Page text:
The Eyes Have It: Study Shows Trading Screen Time for Green Time is Better for Kids’ Hearts

from Wildlife Promise

We all have a sense that kids nowadays spend too much time indoors, and too much of that staring at screens. As detailed in last year’s NWF Whole Child Report and elsewhere, this leads to kids who are less engaged in the classroom, less interested in nature and less healthy.

Kids running

PhotoLibrary.com

Now, it seems replacing ‘green time’ with ‘screen time’ may be even more dangerous than we thought.

From Arteriosclerosis, Thrombosis, and Vascular Biology, via Science Daily:

Six-year-olds who spent the most time watching television, using a computer or playing video games had narrower arteries in the back of their eyes — a marker of future cardiovascular risk, in a first-of-its-kind study reported in Arteriosclerosis, Thrombosis and Vascular Biology: Journal of the American Heart Association.

“We found that children with a high level of physical activity had a more beneficial microvascular profile compared to those with the lowest levels of physical activity,” said Bamini Gopinath, Ph.D., lead author and senior research fellow at the Center for Vision Research at the University of Sydney. “This suggests that unhealthy lifestyle factors may influence microcirculation early in life and increase the risk of cardiovascular disease and hypertension later in life.”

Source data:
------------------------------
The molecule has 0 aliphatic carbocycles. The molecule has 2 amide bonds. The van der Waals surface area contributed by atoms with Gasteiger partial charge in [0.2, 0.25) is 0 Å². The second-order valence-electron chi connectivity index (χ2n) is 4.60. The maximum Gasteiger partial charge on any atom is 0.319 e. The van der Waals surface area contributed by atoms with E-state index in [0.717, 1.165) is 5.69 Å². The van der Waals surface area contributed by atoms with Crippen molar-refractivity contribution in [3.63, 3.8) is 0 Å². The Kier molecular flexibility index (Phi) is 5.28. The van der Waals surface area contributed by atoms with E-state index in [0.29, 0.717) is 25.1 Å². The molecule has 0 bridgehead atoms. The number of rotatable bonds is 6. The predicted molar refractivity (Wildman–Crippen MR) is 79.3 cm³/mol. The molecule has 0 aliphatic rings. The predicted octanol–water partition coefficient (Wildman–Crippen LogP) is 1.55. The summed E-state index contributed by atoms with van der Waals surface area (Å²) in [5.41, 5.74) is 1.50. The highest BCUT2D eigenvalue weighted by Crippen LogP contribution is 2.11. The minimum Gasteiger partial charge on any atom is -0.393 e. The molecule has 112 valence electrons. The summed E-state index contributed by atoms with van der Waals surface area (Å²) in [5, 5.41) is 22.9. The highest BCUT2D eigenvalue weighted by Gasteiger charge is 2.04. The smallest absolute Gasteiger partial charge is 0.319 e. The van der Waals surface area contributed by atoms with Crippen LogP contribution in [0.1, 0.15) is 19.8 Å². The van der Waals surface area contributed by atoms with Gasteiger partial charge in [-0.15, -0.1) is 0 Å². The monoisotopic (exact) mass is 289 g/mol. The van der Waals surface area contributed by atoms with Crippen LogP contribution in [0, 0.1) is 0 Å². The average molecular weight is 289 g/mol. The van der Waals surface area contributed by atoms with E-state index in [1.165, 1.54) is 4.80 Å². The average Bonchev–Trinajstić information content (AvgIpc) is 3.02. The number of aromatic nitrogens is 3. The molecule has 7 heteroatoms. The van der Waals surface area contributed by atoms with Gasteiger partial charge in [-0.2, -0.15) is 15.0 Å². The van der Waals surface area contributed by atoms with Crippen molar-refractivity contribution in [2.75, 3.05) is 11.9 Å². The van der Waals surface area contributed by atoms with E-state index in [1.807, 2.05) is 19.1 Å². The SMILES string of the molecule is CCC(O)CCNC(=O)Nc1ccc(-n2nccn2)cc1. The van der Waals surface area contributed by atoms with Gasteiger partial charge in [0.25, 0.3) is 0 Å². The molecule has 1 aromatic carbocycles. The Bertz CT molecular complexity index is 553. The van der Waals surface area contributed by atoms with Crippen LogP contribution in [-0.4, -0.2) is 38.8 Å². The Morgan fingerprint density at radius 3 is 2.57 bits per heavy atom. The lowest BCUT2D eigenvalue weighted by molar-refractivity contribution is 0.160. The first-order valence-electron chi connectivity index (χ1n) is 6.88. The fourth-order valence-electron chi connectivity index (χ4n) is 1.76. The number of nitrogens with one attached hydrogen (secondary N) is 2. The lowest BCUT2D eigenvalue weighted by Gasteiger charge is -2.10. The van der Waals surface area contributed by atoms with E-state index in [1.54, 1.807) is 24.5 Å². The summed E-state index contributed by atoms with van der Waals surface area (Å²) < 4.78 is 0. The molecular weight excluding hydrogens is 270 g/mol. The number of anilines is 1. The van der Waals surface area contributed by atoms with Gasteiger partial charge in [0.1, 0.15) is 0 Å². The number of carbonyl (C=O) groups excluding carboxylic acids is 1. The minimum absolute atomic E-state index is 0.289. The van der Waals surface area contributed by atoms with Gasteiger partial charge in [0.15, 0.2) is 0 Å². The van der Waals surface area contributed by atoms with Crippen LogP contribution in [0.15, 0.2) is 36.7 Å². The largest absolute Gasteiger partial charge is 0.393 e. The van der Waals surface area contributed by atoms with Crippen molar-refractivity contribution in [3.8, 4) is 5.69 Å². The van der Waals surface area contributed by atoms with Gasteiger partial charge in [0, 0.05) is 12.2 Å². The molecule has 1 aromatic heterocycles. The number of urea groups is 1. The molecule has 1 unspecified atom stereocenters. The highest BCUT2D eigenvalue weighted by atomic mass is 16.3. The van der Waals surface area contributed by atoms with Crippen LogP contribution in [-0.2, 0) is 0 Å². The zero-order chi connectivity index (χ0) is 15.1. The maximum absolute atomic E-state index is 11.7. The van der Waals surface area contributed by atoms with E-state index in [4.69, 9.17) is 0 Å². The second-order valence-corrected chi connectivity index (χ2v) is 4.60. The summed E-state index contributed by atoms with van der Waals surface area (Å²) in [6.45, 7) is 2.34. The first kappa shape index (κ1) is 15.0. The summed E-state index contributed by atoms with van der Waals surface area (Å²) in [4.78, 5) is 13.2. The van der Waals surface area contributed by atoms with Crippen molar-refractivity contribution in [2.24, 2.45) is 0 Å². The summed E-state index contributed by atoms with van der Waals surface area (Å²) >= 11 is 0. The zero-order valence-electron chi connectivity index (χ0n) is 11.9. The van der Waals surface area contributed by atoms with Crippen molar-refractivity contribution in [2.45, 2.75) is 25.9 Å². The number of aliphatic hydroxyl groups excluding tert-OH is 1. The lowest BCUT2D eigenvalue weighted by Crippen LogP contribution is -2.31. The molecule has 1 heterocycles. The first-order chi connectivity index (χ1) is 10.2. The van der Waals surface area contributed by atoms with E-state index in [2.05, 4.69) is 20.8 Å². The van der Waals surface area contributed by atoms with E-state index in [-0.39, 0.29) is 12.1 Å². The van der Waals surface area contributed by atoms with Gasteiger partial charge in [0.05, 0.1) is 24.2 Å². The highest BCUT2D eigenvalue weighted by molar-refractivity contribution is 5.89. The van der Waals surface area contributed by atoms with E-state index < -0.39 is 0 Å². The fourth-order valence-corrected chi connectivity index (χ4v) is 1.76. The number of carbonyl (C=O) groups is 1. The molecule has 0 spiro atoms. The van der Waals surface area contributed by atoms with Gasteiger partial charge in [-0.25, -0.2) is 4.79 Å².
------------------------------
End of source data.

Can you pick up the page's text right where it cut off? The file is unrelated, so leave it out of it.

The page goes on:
In the study, 6-to-7-year-olds who played outside regularly had wider average retinal arteriola than kids with low levels of activity.

We already know sitting around and staring at screens all day is bad for your body and your heart: according to Journal of the American College of Cardiology, “[s]pending too much leisure time in front of a TV or computer screen appears to dramatically increase the risk for heart disease and premature death from any cause.” I believe I make a hilarious remark to that effect in the video below.

We even know that staying inside all day is bad for kids’ eyes. A 2009 report found that kids who regularly spend time outside may be less likely to develop nearsightedness than their indoor peers.

But this study arrives at the unsettling conclusion that there’s some confluence between the eyes and the heart when it comes to being a couch potato. All the more reason to get kids out of the house and into nature.

You can read NWF’s Whole Child Report here for more on the benefits of outdoor play. While you’re at it, join our Be Out There movement.

Enjoy me trying to talk. Be kind, I usually have a hand puppet.

YouTube Preview Image